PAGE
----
Governor Sanford Accepts Climate Report
REPORT DETAILS POLICIES FOR REDUCING GREENHOUSE GASES, OTHER CLIMATE GOALS
Governor Mark Sanford today accepted the report of his Climate, Energy and Commerce Advisory Committee (CECAC), a group tasked with reviewing possible climate change impacts in South Carolina and formulating strategies to address those changes going forward.
Governor Sanford formed the group in 2007 as a proactive step toward addressing climate and energy policy in South Carolina in hopes that the state could begin to act on those issues on its own, before being saddled with costly future mandates from Washington, D.C. The governor has said he believes looking for ways to lead on this with ideas consistent with market principles rather than simple government dictate to be very important, given that if we do nothing Washington will be sure to fill in the blank with new government mandates. He has also said leading on this is important because the cost of inaction will be particularly felt in a variety of ways, ranging from insurance cost to ocean level rise on the coast of South Carolina. Among the report's recommendations are:
- Carbon Footprint: A voluntary reduction in state carbon emissions to five percent below the 1990 level by 2020.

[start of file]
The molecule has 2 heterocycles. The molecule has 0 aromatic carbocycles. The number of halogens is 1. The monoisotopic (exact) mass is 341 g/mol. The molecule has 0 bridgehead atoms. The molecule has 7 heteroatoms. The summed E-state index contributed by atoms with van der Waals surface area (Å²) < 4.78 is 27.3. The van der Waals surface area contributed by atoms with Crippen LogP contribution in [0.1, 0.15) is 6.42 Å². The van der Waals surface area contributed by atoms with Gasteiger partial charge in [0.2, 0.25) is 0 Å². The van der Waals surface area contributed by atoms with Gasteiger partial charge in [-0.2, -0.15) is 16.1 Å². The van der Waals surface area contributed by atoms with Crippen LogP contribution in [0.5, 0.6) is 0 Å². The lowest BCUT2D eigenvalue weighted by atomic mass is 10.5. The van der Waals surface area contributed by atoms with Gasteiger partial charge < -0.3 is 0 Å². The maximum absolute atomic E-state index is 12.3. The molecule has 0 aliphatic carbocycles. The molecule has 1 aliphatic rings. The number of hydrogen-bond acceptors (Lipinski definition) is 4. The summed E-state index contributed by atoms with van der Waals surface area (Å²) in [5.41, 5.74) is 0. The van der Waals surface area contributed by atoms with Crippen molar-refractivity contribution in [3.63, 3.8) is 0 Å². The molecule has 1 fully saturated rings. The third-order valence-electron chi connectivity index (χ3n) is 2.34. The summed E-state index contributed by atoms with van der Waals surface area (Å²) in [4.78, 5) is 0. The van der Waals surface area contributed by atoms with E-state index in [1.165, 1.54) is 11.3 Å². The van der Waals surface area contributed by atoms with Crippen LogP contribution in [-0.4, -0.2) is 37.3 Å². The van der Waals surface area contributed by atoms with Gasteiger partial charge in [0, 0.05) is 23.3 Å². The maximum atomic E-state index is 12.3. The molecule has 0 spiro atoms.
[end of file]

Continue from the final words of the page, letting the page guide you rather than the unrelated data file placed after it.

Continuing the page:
- Energy: Nuclear fuel reprocessing, focusing on bringing renewable generators to the state, and expanded use of net metering.
- Transportation: Expanded bike and pedestrian opportunities, alternative fuel infrastructure, more mass transit and carpooling options.
- Agriculture, Forestry and Waste Management: Forestland conservation and methane reclamation projects.
"We said from day one that it was important that neither extreme of the political spectrum dominate the discussion on climate change, which is why we appointed a committee with such a broad array of backgrounds and perspectives -- and more than anything, I want to thank them for their work," Gov. Sanford said. "Some of these recommendations will make a whole lot of sense for South Carolina and others won't. But we believe this report is an excellent place to begin the conversation and debate - and it is our sincere hope that many of these findings will be implemented in South Carolina."
South Carolina's gross emissions of greenhouse gases grew by 39 percent between 1990 and 2005, twice the national average of 16 percent, while the state's per-capita emissions increased 15 percent over the same time frame. By 2025 greenhouse gas emissions are projected to increase 87 percent over 1990 levels.
In addition to climate change, the report also talks about the importance of renewable energy. In 1970, the United States imported 24 percent of its oil, and today is importing nearly 70 percent. The United States consumes about 25 percent of the